Yesterday we looked at the first four of the top street circuits listed in F1 Racing in March. All but one of those circuits were used within the last 20 years.
The next four are the opposite: all but one were not used within the last 20 years, giving us a more definitive look of what street races looked like before.
F1 Races: Spanish Grand Prix (1951, 1954)
F1 Racing says: If ever a street circuit had wide-open spaces, it was this four-mile blast around and along the avenidas of Barcelona.
Journeyer says: Before Barcelona had the Circuit de Catalunya, there was Pedralbes, and it wasn’t your typical street circuit. Like Reims, it had long, fast straights, but unlike Reims, this was in the downtown section of a major city!
Alas, we did not see much of this circuit. It first hosted the championship decider in 1951, which saw Juan Manuel Fangio take the title from Alberto Ascari.
After that thriller, it hosted one more race in 1954, won by Mike Hawthorn’s Ferrari. But with the disaster that hit Le Mans in 1955, Pedralbes fell foul of the stricter safety rules. It was never to host a race again.
F1 Races: Canadian Grand Prix (1978-1986, 1988- )
F1 Racing says: Is it really a street circuit? Perhaps not. But it sure looks and drives like one. Unusually, this is a layout that has been improved by recent revisions.
Journeyer says: Indeed, this circuit has produced some cracking racing. This is the circuit Belle Isle in Detroit would probably have tried to emulate had it pushed through. Its initial success was thanks to the Canadian’s home hero, Gilles Villeneuve.
I’ve made a series on the Circuit Gilles Villeneuve before – here’s a load of videos from the home of the Canadian Grand Prix.
But again, just to jog your memory, here’s a summary of the 2008 race, which saw Robert Kubica and BMW take their first F1 win.
F1 Races: Portuguese Grand Prix (1958, 1960)
F1 Racing says: This had it all: cobbles, a roundabout, even tramlines. A stretch of dual carriageway put its average over 113mph and it was deemed too dangerous – even in 1960!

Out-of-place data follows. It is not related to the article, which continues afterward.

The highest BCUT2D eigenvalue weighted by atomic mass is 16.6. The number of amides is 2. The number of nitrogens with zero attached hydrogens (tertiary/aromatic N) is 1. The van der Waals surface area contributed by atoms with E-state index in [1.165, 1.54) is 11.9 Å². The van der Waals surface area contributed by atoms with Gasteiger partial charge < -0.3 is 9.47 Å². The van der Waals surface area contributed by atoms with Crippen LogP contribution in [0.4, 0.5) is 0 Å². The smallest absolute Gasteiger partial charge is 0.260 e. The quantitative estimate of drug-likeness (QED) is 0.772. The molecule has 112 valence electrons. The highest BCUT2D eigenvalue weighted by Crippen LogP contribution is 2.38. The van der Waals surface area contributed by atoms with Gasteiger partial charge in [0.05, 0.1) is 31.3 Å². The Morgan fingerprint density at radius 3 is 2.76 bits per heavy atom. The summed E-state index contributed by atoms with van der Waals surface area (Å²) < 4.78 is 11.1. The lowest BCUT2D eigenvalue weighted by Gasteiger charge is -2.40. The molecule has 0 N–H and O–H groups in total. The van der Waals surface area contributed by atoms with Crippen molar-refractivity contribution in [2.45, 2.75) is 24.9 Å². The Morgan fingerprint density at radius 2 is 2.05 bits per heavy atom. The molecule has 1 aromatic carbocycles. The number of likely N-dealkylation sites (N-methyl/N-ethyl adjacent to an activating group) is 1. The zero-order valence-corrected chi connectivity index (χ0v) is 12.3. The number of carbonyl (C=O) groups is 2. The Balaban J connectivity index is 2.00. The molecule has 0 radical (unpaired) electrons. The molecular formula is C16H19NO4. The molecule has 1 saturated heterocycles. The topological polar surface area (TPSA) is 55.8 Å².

Journeyer says: When F1 fans talk of Portugal, it’s Estoril that comes first to people’s minds. Not many know that there WAS a Portuguese GP before Estoril, and it was at the Circuito da Boavista, in the city of Oporto, Portugal’s 2nd-largest city.
This circuit had two sections: the flat-out bits on the carriageways, and the twisty bits that took them through small neighborhoods in the city.
It hosted an F1 race twice, in 1958 and 1960. 1958, in particular, saw Mike Hawthorn get disqualified, only for him to be reinstated in the race results thanks to his championship rival, Stirling Moss.
The circuit made a comeback in 2005, and now hosts a round of the WTCC. It also hosts historic F1 races, and the video below shows one of them, for pre-1961 cars, the very cars that raced here.
F1 Races: Pescara Grand Prix (1957)
F1 Racing says: Two long, long 190mph (even in the 1950s) straights linked by a mountain section. Its 16 miles bisected numerous narrow villages, as well as Pescara itself.
Journeyer says: In case you haven’t noticed, this course is actually longer than the Nurburgring Nordschleife. The race presented a huge challenge to the drivers as well. In fact, only one F1 race was ever held here, in 1957. Moss won it from Fangio by more than 3 minutes.
However, it is more famous for the pre-WWII races it held, known as the Coppa Acerbo. The first ever race here was won by an Alfa Romeo driver. His name was Enzo Ferrari.
The video below was of the 1937 race, won by Bernd Rosemeyer for Auto Union. Also in this video is an early version of what we now know to be the post-race press conference.
Here’s a scrapbook video created for the Pescara circuit.
So there you have it, your middle four. I’m pretty sure many F1 fans would know most or all of what will be the top four street circuits. But do you know in what order they’ll come out? Post your predictions in the comments (but if you’ve read it already, don’t spoil it for the others!)
I’ll reveal the top 4 street circuits tomorrow.
This is a guest article by Journeyer If you want to write a guest article for F1 Fanatic you can find all the information you need here.